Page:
The book, Cat Wise: America’s Favorite Cat Expert Answers your Cat Behavior Questions written by Pam Johnson-Bennett, is a must have for cat lovers and parents. Johnson-Bennett sets up the book by theme, followed by a multitude of questions with their detailed answers. As a cat behavior consultant, Johnson-Bennett gives this information in a down to earth manner, focusing on the needs of the cat at all times and explaining the reason for their behavior.

Such topics include how to get your cat to let you pet them to teaching them how to play without biting. For example, the use of the squirt bottle to deter cats from climbing tables or scratching furniture isn’t really accomplishing what you expect. Instead, Johnson-Bennett says, the cat is being punished and the trust diminishes. It’s important to find out why your cat behaves the way they do to modify their environment/behavior.

Other topics include the reasons your cat purrs, meows, hisses, and kisses to everything on poop and pee. For example, scooping the litter box at least twice a day is essential to maintaining a clean place for your cat to eliminate as well as make sure they continue to eliminate where they’re supposed to. The author mentions that you also get to check on the cat’s health by examining their poop and how often they pee to detect any problems early.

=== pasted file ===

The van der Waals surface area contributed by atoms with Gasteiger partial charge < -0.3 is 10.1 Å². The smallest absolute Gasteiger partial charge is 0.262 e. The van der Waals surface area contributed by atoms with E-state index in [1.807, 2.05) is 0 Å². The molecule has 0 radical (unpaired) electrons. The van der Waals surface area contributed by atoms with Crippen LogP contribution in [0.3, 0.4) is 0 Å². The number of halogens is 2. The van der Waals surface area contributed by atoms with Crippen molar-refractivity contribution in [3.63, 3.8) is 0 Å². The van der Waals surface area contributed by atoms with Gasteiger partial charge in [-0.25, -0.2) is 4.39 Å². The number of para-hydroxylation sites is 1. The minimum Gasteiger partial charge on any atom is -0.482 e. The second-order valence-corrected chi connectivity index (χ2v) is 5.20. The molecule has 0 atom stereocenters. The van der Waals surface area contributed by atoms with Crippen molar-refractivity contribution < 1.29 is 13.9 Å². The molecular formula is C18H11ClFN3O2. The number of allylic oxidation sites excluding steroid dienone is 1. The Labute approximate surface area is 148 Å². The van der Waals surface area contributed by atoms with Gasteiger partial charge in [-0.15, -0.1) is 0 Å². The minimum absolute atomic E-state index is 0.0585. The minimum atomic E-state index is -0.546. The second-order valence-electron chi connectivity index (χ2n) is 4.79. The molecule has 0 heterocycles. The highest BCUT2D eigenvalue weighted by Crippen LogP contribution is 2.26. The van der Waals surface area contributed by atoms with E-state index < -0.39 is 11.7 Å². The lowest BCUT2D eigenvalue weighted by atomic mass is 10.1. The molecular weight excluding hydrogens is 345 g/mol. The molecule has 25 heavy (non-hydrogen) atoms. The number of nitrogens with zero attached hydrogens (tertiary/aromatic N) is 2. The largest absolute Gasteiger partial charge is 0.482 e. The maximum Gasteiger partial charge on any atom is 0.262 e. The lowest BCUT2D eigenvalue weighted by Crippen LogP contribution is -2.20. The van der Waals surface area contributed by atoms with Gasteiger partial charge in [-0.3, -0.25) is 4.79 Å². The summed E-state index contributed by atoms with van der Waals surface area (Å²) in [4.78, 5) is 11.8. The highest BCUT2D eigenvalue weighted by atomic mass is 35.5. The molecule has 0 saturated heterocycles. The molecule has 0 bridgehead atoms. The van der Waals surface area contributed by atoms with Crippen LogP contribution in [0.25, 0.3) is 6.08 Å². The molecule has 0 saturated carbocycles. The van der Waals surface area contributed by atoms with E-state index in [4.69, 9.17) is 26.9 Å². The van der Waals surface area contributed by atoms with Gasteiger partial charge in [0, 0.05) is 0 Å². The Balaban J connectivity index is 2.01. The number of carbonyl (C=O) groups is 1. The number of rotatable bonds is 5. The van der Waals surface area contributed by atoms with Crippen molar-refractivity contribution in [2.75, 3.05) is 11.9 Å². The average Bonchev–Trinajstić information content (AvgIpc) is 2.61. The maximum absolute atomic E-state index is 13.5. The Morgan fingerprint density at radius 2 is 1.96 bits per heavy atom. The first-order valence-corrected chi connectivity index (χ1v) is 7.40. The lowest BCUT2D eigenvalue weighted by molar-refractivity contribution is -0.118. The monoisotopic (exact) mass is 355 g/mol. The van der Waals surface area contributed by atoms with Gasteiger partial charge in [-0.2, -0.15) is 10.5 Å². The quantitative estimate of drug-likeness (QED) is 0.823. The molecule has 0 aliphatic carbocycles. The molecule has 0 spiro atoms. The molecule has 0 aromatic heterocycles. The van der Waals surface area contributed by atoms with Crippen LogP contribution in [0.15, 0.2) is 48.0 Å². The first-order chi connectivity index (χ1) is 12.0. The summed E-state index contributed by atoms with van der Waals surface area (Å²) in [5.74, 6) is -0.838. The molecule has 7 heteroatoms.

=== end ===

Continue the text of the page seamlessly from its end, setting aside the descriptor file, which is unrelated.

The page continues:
Further topics include dealing with a multi-cat household to aggression issues. For example, help your cat be calm by taking him to the vet for an exam, provide a safe place if the cat becomes agitated or stressed.

There is so much Johnson-Bennett goes over- from indoor vs. outdoor cats to feeding to grieving a pet. It’s a great resource to understanding our cats.
Here are a few websites to check out (but you’d have to look at the back of the book for all the ones the author listed):


Monday, December 11, 2017

Teaching Moments 10: Decode + Understand + Heart = Read

The following book titled, Teach Anyone to Read: The No-Nonsense Guide by Lillie Pope, PhD, is a great resource for teachers. The book provides a myriad of information about teaching students how to read and why.

Pope explains the difference between the traditional phonics (decoding or teaching of skills) and the whole language approach (sight word or balanced reading approach). Most of the time, students learn with a combination of the two, with an emphasis on sound, using all the senses. Importance is made to adapting to the student’s needs and having an open-minded, flexible, and prepared teacher that makes reading fun. She also differentiates between developmental (students first learning to read) and remedial learning (students exposed to reading but have not mastered).